17

I want to be able to write a lambda/Proc in my Ruby code, serialize it so that I can write it to disk, and then execute the lambda later. Sort of like...

x = 40
f = lambda { |y| x + y }
save_for_later(f)

Later, in a separate run of the Ruby interpreter, I want to be able to say...

f = load_from_before
z = f.call(2)
z.should == 42

Marshal.dump does not work for Procs. I know Perl has Data::Dump::Streamer, and in Lisp this is trivial. But is there a way to do it in Ruby? In other words, what would be the implementation of save_for_later?

Edit: My answer below is nice, but it does not close over free variables (like x) and serialize them along with the lambda. So in my example ...

x = 40
s = save_for_later { |y| x + y }
# => "lambda { |y|\n  (x + y)\n}"

... the string output does not include a definition for x. Is there a solution that takes this into account, perhaps by serializing the symbol table? Can you access that in Ruby?

Edit 2: I updated my answer to incorporate serializing local variables. This seems acceptable.

1
  • Why am I getting -1'd on this question? I didn't answer or comment here
    – Nick M
    Jul 18, 2020 at 19:01

4 Answers 4

13

Use Ruby2Ruby

def save_for_later(&block)
  return nil unless block_given?

  c = Class.new
  c.class_eval do
    define_method :serializable, &block
  end
  s = Ruby2Ruby.translate(c, :serializable)
  s.sub(/^def \S+\(([^\)]*)\)/, 'lambda { |\1|').sub(/end$/, '}')
end

x = 40
s = save_for_later { |y| x + y }
# => "lambda { |y|\n  (x + y)\n}"
g = eval(s)
# => #<Proc:0x4037bb2c@(eval):1>
g.call(2) 
# => 42

This is great, but it does not close over free variables (like x) and serialize them along with the lambda.

To serialize variables also, you can iterate over local_variables and serialize them as well. The problem, though, is that local_variables from within save_for_later accesses only c and s in the code above -- i.e. variables local to the serialization code, not the caller. So unfortunately, we must push the grabbing of local variables and their values to the caller.

Maybe this is a good thing, though, because in general, finding all free variables in a piece of Ruby code is undecidable. Plus, ideally we would also save global_variables and any loaded classes and their overridden methods. This seems impractical.

Using this simple approach, you get the following:

def save_for_later(local_vars, &block)
  return nil unless block_given?

  c = Class.new
  c.class_eval do
    define_method :serializable, &block
  end
  s = Ruby2Ruby.translate(c, :serializable)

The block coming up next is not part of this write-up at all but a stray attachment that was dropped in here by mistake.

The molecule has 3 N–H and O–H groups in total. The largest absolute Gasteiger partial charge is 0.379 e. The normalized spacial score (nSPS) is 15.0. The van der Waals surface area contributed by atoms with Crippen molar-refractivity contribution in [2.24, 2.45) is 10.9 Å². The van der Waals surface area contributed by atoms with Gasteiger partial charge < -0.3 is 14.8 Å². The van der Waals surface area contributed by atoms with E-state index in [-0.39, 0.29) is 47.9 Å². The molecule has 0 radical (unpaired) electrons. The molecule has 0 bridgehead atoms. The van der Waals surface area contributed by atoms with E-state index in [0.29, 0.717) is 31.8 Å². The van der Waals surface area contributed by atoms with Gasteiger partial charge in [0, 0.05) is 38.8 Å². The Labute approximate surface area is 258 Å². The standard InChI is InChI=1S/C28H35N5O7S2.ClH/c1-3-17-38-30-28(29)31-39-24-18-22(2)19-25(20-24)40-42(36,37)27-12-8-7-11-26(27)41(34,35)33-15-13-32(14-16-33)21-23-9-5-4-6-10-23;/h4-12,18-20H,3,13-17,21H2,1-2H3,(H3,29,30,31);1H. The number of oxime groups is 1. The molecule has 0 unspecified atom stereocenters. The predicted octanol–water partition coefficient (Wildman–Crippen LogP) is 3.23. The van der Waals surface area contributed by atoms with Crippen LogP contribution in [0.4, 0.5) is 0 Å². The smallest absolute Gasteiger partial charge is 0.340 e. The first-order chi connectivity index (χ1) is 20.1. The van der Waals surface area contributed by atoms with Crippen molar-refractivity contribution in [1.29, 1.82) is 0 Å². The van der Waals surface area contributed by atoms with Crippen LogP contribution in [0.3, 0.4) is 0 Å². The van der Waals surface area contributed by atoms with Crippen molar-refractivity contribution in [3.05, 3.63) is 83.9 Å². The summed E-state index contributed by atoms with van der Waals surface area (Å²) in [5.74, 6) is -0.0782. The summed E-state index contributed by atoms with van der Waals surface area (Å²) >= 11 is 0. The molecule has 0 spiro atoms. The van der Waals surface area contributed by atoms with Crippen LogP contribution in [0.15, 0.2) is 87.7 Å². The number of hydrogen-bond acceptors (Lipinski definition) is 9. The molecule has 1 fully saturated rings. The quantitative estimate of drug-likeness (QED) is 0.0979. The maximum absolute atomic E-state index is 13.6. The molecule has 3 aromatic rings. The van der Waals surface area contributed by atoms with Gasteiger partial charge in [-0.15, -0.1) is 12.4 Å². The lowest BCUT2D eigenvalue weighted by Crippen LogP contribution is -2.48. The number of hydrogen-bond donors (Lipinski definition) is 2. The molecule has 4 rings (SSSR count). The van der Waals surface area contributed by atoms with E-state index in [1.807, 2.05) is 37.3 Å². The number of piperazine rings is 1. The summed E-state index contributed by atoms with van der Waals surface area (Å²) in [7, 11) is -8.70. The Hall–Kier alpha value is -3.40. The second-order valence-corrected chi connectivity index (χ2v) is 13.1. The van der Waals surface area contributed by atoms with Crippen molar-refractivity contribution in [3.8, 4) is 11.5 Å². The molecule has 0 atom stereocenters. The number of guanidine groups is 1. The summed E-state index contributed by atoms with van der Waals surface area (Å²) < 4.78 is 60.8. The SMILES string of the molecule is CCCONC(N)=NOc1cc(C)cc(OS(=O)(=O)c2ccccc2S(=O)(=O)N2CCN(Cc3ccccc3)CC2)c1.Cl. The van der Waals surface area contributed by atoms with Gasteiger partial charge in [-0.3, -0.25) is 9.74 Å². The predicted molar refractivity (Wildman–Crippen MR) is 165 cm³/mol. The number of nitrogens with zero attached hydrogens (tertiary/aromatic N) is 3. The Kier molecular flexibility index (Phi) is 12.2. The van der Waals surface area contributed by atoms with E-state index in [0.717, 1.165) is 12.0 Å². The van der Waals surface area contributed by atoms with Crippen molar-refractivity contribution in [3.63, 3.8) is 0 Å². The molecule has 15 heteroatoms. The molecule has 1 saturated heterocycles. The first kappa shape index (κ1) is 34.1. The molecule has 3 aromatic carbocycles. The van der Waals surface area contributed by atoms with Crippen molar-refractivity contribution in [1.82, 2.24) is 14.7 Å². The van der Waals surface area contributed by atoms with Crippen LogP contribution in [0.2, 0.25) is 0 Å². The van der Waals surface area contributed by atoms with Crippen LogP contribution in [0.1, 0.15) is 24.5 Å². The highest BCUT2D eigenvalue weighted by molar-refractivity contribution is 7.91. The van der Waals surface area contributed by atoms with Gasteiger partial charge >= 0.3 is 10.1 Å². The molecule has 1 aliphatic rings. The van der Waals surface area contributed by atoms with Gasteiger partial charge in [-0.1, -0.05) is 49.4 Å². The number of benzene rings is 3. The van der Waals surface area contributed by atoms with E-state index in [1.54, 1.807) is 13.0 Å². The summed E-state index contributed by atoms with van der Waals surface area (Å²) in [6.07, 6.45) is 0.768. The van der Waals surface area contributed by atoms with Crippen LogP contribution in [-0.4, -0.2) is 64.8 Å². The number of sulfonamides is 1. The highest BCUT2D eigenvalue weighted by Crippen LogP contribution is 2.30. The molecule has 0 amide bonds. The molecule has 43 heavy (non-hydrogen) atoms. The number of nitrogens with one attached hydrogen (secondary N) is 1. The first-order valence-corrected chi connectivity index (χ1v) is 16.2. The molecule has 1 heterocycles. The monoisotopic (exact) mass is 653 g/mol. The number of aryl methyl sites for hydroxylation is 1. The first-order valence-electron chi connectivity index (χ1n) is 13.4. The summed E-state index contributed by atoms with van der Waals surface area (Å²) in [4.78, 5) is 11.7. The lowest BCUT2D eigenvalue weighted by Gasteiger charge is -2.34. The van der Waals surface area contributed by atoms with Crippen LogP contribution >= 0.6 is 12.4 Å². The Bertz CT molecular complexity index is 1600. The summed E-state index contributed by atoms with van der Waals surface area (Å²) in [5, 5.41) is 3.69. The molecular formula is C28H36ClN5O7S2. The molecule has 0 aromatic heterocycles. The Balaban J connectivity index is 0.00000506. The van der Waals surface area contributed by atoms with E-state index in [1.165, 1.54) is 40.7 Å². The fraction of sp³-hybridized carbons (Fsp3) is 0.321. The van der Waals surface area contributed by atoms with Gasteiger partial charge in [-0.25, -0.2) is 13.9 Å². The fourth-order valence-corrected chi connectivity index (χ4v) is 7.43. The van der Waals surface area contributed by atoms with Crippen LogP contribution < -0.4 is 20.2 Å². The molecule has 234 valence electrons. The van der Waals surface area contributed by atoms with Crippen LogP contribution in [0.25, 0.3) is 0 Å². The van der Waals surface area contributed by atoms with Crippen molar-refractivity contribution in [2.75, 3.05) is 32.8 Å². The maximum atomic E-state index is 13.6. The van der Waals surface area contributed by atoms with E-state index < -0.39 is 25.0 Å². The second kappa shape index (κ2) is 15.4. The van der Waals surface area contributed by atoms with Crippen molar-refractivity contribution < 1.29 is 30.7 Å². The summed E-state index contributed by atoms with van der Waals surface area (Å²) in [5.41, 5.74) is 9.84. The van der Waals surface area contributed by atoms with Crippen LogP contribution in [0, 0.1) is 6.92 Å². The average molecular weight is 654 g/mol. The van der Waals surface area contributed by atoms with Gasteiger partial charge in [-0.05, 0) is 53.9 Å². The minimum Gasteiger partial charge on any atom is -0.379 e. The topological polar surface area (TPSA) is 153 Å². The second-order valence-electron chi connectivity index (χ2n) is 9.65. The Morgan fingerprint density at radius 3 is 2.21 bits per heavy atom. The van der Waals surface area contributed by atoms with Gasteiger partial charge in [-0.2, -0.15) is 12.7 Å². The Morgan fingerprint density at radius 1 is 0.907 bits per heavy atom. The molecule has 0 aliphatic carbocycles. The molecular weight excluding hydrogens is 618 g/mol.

locals = local_vars.map { |var,val| "#{var} = #{val.inspect}; " }.join
  s.sub(/^def \S+\(([^\)]*)\)/, 'lambda { |\1| ' + locals).sub(/end$/, '}')
end

x = 40
s = save_for_later(local_variables.map{ |v| [v,eval(v)] }) { |y| x + y }
# => "lambda { |y| _ = 40; x = 40;\n  (x + y)\n}"

# In a separate run of Ruby, where x is not defined...
g = eval("lambda { |y| _ = 40; x = 40;\n  (x + y)\n}")
# => #<Proc:0xb7cfe9c0@(eval):1>
g.call(2)
# => 42

# Changing x does not affect it.
x = 7
g.call(3)
# => 43
3
  • 1
    My version of Ruby2Ruby (1.2.4) doesn't seem to have a translate method. Is there a different api for this in newer versions? Mar 2, 2010 at 21:24
  • 1
    I don't quite understand it, but this thread recommends downgrading to Ruby2Ruby 1.2.2. I also found this monkey patch which claims to add it back to later versions. Haven't tried it though. Mar 4, 2010 at 2:59
  • @Kludge You can use sourcify instead. See my other answer. May 20, 2011 at 13:31
11

Use sourcify

This will work on Ruby 1.8 or 1.9.

def save_for_later(&block)
  block.to_source
end

x = 40
s = save_for_later {|y| x + y }
# => "proc { |y| (x + y) }"
g = eval(s)
# => #<Proc:0x00000100e88450@(eval):1>
g.call(2) 
# => 42

See my other answer for capturing free variables.

Update: Now you can also use the serializable_proc gem, which uses sourcify, and captures local, instance, class, and global variables.

3
  • Is there an example anywhere of using sourcify with capturing free variables?
    – rogerdpack
    Apr 4, 2012 at 0:16
  • @rogerdpack, see my update. You may just want to use the serializable_proc gem if you care about free variables. Sep 17, 2012 at 18:52
  • sourcify/ SerializableProc: no longer maintained (at least today)
    – ribamar
    Aug 2, 2016 at 15:08
2

Check out the answers to this question.

-9

Ruby has the Marshal class that has a dump method that you can call.

Take a look here:

http://rubylearning.com/satishtalim/object_serialization.html

1
  • Marshal doesn't actually work on Procs, which what the question is asking about. Oct 14, 2008 at 0:56

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